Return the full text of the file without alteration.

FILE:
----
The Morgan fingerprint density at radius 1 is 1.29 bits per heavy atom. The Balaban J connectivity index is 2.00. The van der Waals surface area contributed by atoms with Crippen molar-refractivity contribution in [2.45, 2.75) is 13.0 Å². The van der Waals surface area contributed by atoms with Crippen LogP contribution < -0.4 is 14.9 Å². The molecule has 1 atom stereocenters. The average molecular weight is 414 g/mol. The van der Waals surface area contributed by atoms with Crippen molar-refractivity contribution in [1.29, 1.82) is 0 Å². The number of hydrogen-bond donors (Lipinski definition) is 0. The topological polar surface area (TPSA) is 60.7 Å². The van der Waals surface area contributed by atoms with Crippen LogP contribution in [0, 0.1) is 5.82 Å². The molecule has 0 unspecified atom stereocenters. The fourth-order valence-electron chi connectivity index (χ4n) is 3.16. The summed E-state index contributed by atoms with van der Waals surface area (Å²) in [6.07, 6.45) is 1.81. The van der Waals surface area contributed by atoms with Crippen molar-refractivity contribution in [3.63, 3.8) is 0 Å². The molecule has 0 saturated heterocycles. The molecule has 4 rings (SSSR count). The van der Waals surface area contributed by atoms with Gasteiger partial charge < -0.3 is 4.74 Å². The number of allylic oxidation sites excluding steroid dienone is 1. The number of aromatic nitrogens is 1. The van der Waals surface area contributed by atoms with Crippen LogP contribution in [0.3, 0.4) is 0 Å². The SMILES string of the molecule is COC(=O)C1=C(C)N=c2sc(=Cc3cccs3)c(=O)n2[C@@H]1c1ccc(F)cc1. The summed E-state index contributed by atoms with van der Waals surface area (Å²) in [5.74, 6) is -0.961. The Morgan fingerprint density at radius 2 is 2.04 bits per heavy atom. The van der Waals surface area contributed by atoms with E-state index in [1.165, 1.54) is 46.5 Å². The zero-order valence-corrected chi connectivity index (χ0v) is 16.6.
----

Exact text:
The Morgan fingerprint density at radius 1 is 1.29 bits per heavy atom. The Balaban J connectivity index is 2.00. The van der Waals surface area contributed by atoms with Crippen molar-refractivity contribution in [2.45, 2.75) is 13.0 Å². The van der Waals surface area contributed by atoms with Crippen LogP contribution < -0.4 is 14.9 Å². The molecule has 1 atom stereocenters. The average molecular weight is 414 g/mol. The van der Waals surface area contributed by atoms with Crippen molar-refractivity contribution in [1.29, 1.82) is 0 Å². The number of hydrogen-bond donors (Lipinski definition) is 0. The topological polar surface area (TPSA) is 60.7 Å². The van der Waals surface area contributed by atoms with Crippen LogP contribution in [0, 0.1) is 5.82 Å². The molecule has 0 unspecified atom stereocenters. The fourth-order valence-electron chi connectivity index (χ4n) is 3.16. The summed E-state index contributed by atoms with van der Waals surface area (Å²) in [6.07, 6.45) is 1.81. The van der Waals surface area contributed by atoms with Crippen molar-refractivity contribution in [3.63, 3.8) is 0 Å². The molecule has 0 saturated heterocycles. The molecule has 4 rings (SSSR count). The van der Waals surface area contributed by atoms with Gasteiger partial charge < -0.3 is 4.74 Å². The number of allylic oxidation sites excluding steroid dienone is 1. The number of aromatic nitrogens is 1. The van der Waals surface area contributed by atoms with Crippen LogP contribution in [0.3, 0.4) is 0 Å². The SMILES string of the molecule is COC(=O)C1=C(C)N=c2sc(=Cc3cccs3)c(=O)n2[C@@H]1c1ccc(F)cc1. The summed E-state index contributed by atoms with van der Waals surface area (Å²) in [5.74, 6) is -0.961. The Morgan fingerprint density at radius 2 is 2.04 bits per heavy atom. The van der Waals surface area contributed by atoms with E-state index in [1.165, 1.54) is 46.5 Å². The zero-order valence-corrected chi connectivity index (χ0v) is 16.6.